“Where’s the PFAS?” EPA Expands Search for PFAS in the Marketplace

15 June 2021 Manufacturing Industry Advisor Blog
Author(s): Sarah A. Slack Dorothy E. Watson Nicholas R. Johnson

On June 10, 2021, pursuant to Section 8(a) of the Toxic Substances Control Act (“TSCA”), the U.S. EPA proposed a rule requiring manufacturers and importers of per- and polyfluoroalkyl substances (“PFAS”) to report information and data on PFAS manufactured or imported into the U.S. since 2011 (the “Proposed PFAS Rule”). As proposed, the Proposed PFAS Rule will require a significant data-gathering effort and expand the number of parties who must report information about PFAS to EPA. EPA intends to use this information to support risk assessments of new and existing chemicals under TSCA. EPA’s publication of the Proposed PFAS Rule in the Federal Register will kick off a 60-day public comment period.

Manufacturers (a term which includes importers) have long been subject to reporting chemical manufacture and use data to EPA under the TSCA Chemical Data Reporting (“CDR”) rule. The Proposed PFAS Rule, however, is much more expansive and goes much further. The Biden Administration has made clear that EPA is seeking to gather all information available about PFAS manufacturing in the United States, and, as such, it has proposed a rule that broadly defines and even expands the scope of PFAS substances, extends the reporting period to ten years, and includes additional reporting of health and safety studies and reports.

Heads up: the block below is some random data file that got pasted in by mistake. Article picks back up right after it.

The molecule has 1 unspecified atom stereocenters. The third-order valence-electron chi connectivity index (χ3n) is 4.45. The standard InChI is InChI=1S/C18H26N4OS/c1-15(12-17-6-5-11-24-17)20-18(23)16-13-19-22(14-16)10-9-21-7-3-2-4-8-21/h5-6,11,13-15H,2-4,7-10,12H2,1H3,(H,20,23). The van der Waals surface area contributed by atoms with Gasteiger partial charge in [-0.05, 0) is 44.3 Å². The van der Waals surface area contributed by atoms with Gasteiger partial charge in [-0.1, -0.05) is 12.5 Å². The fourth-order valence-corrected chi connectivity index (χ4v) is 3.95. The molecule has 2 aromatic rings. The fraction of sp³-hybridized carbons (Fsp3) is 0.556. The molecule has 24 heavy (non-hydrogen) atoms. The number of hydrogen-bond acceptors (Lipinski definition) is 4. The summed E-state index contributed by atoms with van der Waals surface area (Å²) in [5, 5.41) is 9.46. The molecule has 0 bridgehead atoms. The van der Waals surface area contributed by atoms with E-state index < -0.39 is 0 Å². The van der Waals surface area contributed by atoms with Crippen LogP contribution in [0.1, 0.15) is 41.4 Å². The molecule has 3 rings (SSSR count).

Of even more significance in the Proposed PFAS Rule is EPA’s removal of certain exemptions and thresholds. In key part, EPA is proposing no minimum volume for reporting and eliminating the exemptions for articles, impurities, and by-products. As a result, chemicals or articles with any level of the extended definition of PFAS would be subject to reporting.

If you think the Proposed PFAS Rule may not apply to you, think again. In addition to all PFAS manufacturers being subject to reporting, the Proposed PFAS Rule applies to importers of articles that contain PFAS, even if the PFAS are present as an impurity, and no matter how small the amount. Recall the whirlwind we saw in March when EPA’s final rule prohibiting phenol, isopropylated phosphate (3:1) (PIP (3:1)) caught many companies off-guard as they were not aware of the presence of this chemical in their imported articles.

EPA has estimated 234 entities would be subject to reporting under the new rule; however, given the Proposed PFAS Rule’s expansion to reporting PFAS-containing articles, impurities, and by-products, that number is likely to be a significant underestimate.

Potentially affected parties should consider the implications of the Proposed PFAS Rule and ensure EPA is aware of the impacts and concerns during the comment period.

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